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Using High-Resolution Altimetry to Observe Mesoscale Signals

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  • 1 CLS, Toulouse, France
  • | 2 IFREMER, Brest, France
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Abstract

An Ocean System Simulation Experiment is used to quantify the observing capability of the Surface Water and Ocean Topography (SWOT) mission and its contribution to higher-quality reconstructed sea level anomaly (SLA) fields using optimal interpolation. The paper focuses on the potential of SWOT for mesoscale observation (wavelengths larger than 100 km and time periods larger than 10 days) and its ability to replace or complement altimetry for classical mesoscale applications. For mesoscale variability, the wide swath from SWOT provides an unprecedented sampling capability. SWOT alone would enable the regional surface signal reconstruction as precisely as a four-altimeter constellation would, in regions where temporal sampling is optimum. For some specifics latitudes, where swath sampling is degraded, SWOT capabilities are reduced and show performances equivalent to the historical two-altimeter constellation. In this case, merging SWOT with the two-altimeter constellation stabilizes the global sampling and fully compensates the swath time sampling limitations. Benefits of SWOT measurement are more important within the swath. It would allow a precise local reconstruction of mesoscale structures. Errors of surface signal reconstruction within the swath represent less than 1% (SLA) to 5% (geostrophic velocities reconstruction) of the signal variance in a pessimistic roll error reduction. The errors are slightly reduced by merging swath measurements with the conventional nadir measurements.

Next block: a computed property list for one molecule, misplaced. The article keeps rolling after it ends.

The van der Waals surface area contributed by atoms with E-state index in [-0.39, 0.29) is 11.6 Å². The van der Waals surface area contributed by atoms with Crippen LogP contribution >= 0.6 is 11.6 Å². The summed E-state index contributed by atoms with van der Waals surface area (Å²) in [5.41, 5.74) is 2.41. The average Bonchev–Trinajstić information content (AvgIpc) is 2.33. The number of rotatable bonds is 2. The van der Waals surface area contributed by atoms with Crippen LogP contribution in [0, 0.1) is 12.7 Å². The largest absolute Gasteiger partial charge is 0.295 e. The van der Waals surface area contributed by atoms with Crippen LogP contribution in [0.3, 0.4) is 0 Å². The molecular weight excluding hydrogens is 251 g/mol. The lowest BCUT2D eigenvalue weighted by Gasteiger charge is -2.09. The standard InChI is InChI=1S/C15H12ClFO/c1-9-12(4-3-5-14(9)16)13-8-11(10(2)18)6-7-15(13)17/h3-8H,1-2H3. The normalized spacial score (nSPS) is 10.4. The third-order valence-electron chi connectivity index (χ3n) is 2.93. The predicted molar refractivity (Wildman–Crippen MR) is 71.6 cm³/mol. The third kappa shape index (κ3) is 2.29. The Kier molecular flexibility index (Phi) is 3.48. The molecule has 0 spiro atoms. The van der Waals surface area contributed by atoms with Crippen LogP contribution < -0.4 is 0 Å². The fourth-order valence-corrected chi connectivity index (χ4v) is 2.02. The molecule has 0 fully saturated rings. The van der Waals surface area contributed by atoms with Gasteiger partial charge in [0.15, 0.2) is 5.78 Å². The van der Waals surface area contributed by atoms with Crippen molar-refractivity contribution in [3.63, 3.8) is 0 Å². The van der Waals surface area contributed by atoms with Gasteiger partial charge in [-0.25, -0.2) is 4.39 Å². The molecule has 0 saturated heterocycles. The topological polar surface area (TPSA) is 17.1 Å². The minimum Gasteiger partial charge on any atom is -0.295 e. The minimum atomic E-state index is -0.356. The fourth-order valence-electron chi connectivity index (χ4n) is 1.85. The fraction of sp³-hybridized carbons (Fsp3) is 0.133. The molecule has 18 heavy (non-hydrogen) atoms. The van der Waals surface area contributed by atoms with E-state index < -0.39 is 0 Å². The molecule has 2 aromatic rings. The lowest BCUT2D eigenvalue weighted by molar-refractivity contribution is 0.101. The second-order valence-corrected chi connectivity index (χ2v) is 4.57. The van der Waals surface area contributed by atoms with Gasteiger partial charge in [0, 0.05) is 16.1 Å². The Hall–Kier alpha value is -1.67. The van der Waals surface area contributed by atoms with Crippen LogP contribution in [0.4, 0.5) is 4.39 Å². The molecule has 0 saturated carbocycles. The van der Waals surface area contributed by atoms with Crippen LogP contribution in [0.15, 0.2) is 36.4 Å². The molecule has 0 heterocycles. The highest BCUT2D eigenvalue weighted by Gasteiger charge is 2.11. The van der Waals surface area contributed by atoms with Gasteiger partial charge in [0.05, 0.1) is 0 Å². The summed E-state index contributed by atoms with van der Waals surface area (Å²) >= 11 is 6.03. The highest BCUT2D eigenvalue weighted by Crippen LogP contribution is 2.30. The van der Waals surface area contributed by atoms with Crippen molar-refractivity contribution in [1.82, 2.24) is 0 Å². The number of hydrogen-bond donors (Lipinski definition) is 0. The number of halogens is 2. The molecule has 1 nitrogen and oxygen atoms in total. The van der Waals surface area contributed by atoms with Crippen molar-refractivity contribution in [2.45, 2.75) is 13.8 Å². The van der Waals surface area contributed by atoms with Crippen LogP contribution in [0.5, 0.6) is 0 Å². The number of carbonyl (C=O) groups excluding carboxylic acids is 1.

Corresponding author address: M.-I. Pujol, CLS-DOS, 8-10 rue Hermes, Parc Technologique du canal, 31520 Ramonville Saint-Agne, France. E-mail: mpujol@cls.fr

Abstract

An Ocean System Simulation Experiment is used to quantify the observing capability of the Surface Water and Ocean Topography (SWOT) mission and its contribution to higher-quality reconstructed sea level anomaly (SLA) fields using optimal interpolation. The paper focuses on the potential of SWOT for mesoscale observation (wavelengths larger than 100 km and time periods larger than 10 days) and its ability to replace or complement altimetry for classical mesoscale applications. For mesoscale variability, the wide swath from SWOT provides an unprecedented sampling capability. SWOT alone would enable the regional surface signal reconstruction as precisely as a four-altimeter constellation would, in regions where temporal sampling is optimum. For some specifics latitudes, where swath sampling is degraded, SWOT capabilities are reduced and show performances equivalent to the historical two-altimeter constellation. In this case, merging SWOT with the two-altimeter constellation stabilizes the global sampling and fully compensates the swath time sampling limitations. Benefits of SWOT measurement are more important within the swath. It would allow a precise local reconstruction of mesoscale structures. Errors of surface signal reconstruction within the swath represent less than 1% (SLA) to 5% (geostrophic velocities reconstruction) of the signal variance in a pessimistic roll error reduction. The errors are slightly reduced by merging swath measurements with the conventional nadir measurements.

Corresponding author address: M.-I. Pujol, CLS-DOS, 8-10 rue Hermes, Parc Technologique du canal, 31520 Ramonville Saint-Agne, France. E-mail: mpujol@cls.fr
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